Taiwan joins the Senkaku maritime circus
The formerly placid and generally deserted Senkaku Islands have been quite lively lately, with both Japanese and Chinese military craft sailing around and debating whether the water foaming in their wake is Japanese or Chinese. Taiwan just turned up with a fleet of forty fishing boats to make things even more interesting.
Taiwan, you see, also has a claim to the Senkaku, which everyone is treating as the best darn fishing spot in the South China Sea, even though it’s the offshore oil and natural gas that really commands attention. Also, domestic political conditions in both Japan and China have propelled both sides into a confrontation in which neither side can afford to look weak by backing down.
The Taiwanese say they just want to keep fishing in the area, rather than asserting control over the islands, although it has occurred to some in Taiwan that they should have rightfully inherited China’s old claims to the islands. Beijing, of course, does not see it that way.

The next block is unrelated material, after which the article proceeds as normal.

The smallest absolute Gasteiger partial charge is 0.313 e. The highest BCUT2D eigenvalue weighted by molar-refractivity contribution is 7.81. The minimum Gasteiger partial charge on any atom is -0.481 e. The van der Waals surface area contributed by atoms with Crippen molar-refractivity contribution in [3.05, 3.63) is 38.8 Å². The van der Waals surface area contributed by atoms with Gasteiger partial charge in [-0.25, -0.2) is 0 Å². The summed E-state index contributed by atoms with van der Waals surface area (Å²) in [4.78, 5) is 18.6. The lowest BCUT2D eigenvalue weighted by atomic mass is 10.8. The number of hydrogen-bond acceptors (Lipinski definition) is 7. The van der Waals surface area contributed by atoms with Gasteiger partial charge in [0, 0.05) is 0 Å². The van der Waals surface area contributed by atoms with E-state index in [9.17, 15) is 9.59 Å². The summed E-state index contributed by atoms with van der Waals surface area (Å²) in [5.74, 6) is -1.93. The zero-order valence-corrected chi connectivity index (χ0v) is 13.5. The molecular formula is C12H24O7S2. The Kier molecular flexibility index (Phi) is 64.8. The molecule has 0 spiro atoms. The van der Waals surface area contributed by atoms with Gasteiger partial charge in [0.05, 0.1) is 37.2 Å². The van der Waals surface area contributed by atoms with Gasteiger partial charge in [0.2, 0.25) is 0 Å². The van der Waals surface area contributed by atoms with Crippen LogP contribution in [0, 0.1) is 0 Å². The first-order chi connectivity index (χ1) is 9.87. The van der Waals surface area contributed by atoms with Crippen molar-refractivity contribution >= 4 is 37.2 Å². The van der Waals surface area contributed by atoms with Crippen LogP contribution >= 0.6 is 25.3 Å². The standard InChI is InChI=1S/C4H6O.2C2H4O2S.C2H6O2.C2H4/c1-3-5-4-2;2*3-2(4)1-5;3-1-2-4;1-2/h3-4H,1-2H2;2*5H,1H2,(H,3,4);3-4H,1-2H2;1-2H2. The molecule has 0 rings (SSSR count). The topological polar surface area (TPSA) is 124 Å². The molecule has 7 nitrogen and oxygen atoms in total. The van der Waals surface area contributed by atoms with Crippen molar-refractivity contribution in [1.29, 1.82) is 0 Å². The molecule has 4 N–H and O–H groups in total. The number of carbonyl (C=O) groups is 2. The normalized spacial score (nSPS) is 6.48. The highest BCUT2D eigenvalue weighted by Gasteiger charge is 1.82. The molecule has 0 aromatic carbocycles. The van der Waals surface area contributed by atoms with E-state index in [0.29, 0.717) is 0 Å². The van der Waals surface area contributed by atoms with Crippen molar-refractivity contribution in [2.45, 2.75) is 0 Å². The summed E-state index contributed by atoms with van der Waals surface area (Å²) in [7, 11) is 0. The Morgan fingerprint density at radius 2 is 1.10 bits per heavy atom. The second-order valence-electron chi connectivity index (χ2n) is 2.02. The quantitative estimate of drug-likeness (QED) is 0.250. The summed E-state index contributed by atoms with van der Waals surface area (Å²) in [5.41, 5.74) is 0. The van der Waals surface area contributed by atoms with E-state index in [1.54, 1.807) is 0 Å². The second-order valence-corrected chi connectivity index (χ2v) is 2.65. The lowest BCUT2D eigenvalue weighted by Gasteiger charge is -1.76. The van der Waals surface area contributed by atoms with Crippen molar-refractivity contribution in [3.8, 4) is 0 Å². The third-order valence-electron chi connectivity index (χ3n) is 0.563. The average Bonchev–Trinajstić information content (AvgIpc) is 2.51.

The Japanese coast guard dealt with the Taiwanese fishing fleet by spraying them with water cannons. There were Taiwanese coast guard ships in the area, and they’ve got water cannons too, so a remarkable maritime water gun fight ensued, captured in this image from the UK Daily Mail:
The Taiwanese eventually lost the water cannon fight and went home. The crisis continues. While the Japanese and Chinese governments insist that all steps are being taken to avoid a military confrontation, the area off the coast of the Senkaku Islands currently looks like this:
Which brings to mind this famous movie moment from Fred Thompson in The Hunt for Red October:
Incidentally, China has an aircraft carrier now. It’s still a few years away from combat readiness according to experts, but it’s the kind of leverage that can rapidly change the balance of power in a naval confrontation. Alas, the Chinese did not have the cheek to name their carrier the American Deficit, after one of its most important funding mechanisms. This particular ship is a refitted Ukrainian vessel, but intelligence sources say indigenous Chinese carriers should be rolling off the lines sometime after 2015.